Chromium is an essential trace mineral found in a variety of foods, including whole grains, cereals, spices (such as black pepper), broccoli, mushrooms, cheese, seafood and meat. In the body, it plays a role in metabolizing fats and carbohydrates and controlling blood levels of sugar.
The body has a hard time absorbing chromium supplements in mineral form; it is absorbed more easily when it's bound to another molecule. Chromium niacin, sometimes called niacin-bound chromium, is one form of so-called bioavailable chromium sold as a supplement: Another commonly sold form is chromium picolinate.
Uses: Chromium niacin (also known as chromium polynicotinate) and chromium picolinate are often taken for diabetes, weight loss, body building or, sometimes, to prevent heart disease.
Dose: The Institute of Medicine recommends a daily chromium intake of 25 to 45 micrograms. Most people get about 25 micrograms from food: Nutrition experts think that's sufficient (breastfeeding moms may need 45 micrograms). Supplement manufacturers recommend doses of 50 to 200 micrograms a day.
Precautions: The long-term safety of taking high doses of chromium is unknown. Chromium niacin appears safe in manufacturer-recommended doses but chromium picolinate has been linked to a few cases of kidney failure and liver damage. Animal studies suggest chromium picolinate has cancer-causing potential.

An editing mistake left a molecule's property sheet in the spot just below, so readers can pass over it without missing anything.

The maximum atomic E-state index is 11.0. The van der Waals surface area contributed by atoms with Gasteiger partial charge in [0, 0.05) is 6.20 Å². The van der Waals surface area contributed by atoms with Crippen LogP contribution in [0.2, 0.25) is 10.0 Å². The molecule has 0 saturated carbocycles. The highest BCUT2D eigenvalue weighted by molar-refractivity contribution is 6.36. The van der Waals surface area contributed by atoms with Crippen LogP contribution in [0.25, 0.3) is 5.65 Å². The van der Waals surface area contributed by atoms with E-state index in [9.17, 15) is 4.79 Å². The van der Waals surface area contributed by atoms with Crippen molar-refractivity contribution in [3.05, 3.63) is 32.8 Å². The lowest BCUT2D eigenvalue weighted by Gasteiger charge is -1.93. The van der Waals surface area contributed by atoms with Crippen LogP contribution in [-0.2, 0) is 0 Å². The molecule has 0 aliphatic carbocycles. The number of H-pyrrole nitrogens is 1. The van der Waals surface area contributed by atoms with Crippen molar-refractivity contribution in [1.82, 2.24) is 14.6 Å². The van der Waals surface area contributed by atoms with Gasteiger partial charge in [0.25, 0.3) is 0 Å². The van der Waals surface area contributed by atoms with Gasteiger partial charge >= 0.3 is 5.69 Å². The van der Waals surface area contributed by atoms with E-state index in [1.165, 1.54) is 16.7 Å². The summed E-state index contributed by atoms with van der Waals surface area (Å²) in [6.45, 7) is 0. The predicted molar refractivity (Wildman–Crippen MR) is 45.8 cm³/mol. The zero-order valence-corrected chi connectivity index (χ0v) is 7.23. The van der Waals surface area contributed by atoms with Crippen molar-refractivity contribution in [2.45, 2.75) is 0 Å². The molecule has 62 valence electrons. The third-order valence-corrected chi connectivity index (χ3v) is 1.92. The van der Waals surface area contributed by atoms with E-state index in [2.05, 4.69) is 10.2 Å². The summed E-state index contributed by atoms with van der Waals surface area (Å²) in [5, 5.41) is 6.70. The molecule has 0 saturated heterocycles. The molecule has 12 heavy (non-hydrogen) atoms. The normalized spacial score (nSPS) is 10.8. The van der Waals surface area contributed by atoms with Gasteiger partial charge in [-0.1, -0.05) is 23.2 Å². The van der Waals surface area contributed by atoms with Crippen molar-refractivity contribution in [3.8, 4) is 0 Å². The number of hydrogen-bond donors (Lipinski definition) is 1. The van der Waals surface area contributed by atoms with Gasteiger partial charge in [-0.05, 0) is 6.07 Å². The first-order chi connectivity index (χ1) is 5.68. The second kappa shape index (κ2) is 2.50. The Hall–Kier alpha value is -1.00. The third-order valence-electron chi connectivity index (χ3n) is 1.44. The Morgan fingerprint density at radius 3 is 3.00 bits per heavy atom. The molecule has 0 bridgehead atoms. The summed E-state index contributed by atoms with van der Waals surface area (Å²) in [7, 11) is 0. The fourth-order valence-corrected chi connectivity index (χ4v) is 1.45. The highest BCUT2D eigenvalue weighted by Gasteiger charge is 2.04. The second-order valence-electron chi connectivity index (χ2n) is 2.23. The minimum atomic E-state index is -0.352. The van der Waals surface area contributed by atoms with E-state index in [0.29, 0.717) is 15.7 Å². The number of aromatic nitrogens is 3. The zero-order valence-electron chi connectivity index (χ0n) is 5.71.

Research: In lab studies, animals deprived of chromium become glucose intolerant: Their bodies fail to efficiently remove sugar from their blood. Research published in the late 1970s showed that people deprived of chromium developed diabetes-like symptoms, which were reversed following chromium supplementation.
But the supplements won't necessarily help people who aren't chromium-deprived. A 2002 review of 15 clinical trials, published in the American Journal of Clinical Nutrition, concluded that the supplement didn't improve glucose or insulin levels in people with Type 2 diabetes.
Animal tests have suggested chromium may help lower cholesterol levels and protect against heart disease. Human findings are mixed: A 2005 study published in the American Journal of Epidemiology linked low chromium levels to increased heart disease risk in men.
Dozens of studies on chromium picolinate and weight control are inconclusive: Some have reported that the supplement helps with weight loss, others that it doesn't. Chromium niacin's role in weight loss is less studied. A small clinical trial in India, published in 2004 in the journal Diabetes, Obesity and Metabolism, showed that chromium niacin, taken with hydroxycitric acid and the herb \o7Gymnema sylvestre \f7for eight weeks, decreased body weight by an average of 5% in obese subjects. More studies are needed to confirm this effect.
Dietary supplement makers are not required by the U.S. government to demonstrate that their products are safe or effective. Ask your healthcare provider for advice on selecting a brand.
-- Elena Conis